Charity Envieth Not
About the Book
George Knightley is the owner of a considerable estate, a landlord, a magistrate, and a bachelor-a state that his brother John is perpetually prodding him to change. Thankfully, there is no one remotely suitable in his entire circle of acquaintance…or so he thinks. An unwanted interloper, a few romantic mishaps amongst his friends, and the dawning realization that Emma Woodhouse is no longer a child might just change everything. In the tradition of fellow Crownhill Writers Pamela Aidan (Fitzwilliam Darcy, Gentleman) and Susan Kaye (Fredrick Wentworth, Captain), Barbara Cornthwaite has written a retelling of one of Jane Austen’s novels from the hero’s point of view. Carefully researched and skillfully written, George Knightley, Esquire tells the other side of Emma’s story.
Mr. Knightley is wonderfully portrayed in the George Knightley, Esquire series, which re-tells Emma from his point of view.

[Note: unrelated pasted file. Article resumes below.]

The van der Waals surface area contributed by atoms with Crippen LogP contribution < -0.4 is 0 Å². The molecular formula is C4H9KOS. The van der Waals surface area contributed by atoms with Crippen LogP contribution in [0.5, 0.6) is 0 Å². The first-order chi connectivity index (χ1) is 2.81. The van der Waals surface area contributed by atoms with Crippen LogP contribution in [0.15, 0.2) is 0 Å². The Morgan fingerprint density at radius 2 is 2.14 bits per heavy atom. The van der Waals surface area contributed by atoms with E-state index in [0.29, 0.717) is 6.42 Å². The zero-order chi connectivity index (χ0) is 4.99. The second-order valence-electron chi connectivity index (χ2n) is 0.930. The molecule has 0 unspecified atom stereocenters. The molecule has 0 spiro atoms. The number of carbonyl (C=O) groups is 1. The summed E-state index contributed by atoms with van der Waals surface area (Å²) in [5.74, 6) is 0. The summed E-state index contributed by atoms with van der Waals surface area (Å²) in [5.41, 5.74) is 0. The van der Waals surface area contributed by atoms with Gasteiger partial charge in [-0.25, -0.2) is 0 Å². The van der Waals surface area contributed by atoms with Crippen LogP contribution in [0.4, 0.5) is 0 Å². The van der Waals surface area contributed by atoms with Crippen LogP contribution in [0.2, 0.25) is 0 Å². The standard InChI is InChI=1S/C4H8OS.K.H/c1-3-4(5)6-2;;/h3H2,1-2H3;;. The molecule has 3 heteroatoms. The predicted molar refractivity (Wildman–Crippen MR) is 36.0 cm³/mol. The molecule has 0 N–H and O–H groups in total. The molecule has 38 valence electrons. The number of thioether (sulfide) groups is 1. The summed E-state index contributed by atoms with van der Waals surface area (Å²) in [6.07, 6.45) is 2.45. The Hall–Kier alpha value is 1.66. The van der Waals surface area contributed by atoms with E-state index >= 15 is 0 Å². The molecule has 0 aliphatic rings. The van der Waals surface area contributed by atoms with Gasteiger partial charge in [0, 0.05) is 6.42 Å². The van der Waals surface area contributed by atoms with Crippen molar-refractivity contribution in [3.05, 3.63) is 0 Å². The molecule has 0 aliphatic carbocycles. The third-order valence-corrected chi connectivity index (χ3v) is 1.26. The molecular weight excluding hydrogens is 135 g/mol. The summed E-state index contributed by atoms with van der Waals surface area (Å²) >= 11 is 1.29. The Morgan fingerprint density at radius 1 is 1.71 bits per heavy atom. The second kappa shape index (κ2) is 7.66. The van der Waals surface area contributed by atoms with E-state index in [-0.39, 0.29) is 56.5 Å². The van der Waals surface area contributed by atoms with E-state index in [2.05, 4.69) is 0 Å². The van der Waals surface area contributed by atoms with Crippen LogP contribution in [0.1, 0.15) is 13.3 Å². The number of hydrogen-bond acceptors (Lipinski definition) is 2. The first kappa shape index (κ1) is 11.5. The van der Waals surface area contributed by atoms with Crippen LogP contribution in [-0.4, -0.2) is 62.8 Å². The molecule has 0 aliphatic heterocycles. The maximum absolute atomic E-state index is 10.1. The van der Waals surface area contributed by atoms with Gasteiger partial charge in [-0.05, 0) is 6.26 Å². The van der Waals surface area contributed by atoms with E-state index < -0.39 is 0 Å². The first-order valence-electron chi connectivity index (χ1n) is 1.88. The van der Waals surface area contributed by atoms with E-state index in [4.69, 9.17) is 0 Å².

I love the banter between Mr. Knightley and Emma, when they tease each other for their flaws and follies. They and the other characters of Highbury are always perfectly in character, which is good to see in a strictly canon book.
Cornthwaite's original characters are also interesting, especially Spencer the Donwell curate. They form the backdrop as Knightley deals with tenants, thieves, and parish business. I enjoyed seeing the landowner-side of his life, but I see how it could be tedious for some people.
The book is remarkably well-researched. Mr. Knightley and a few other characters like to quote authors like Pope and Shakespeare, as well as the Bible and popular songs. (Emma's attempts to do the same are amusing, as she always cites the wrong person.) The quotes and other details of daily life give the book an authentic air most fanfiction lacks.
For those who like to read the hero's point of view, Charity Envieth Not is a fantastic first volume of Mr. Knightley's story.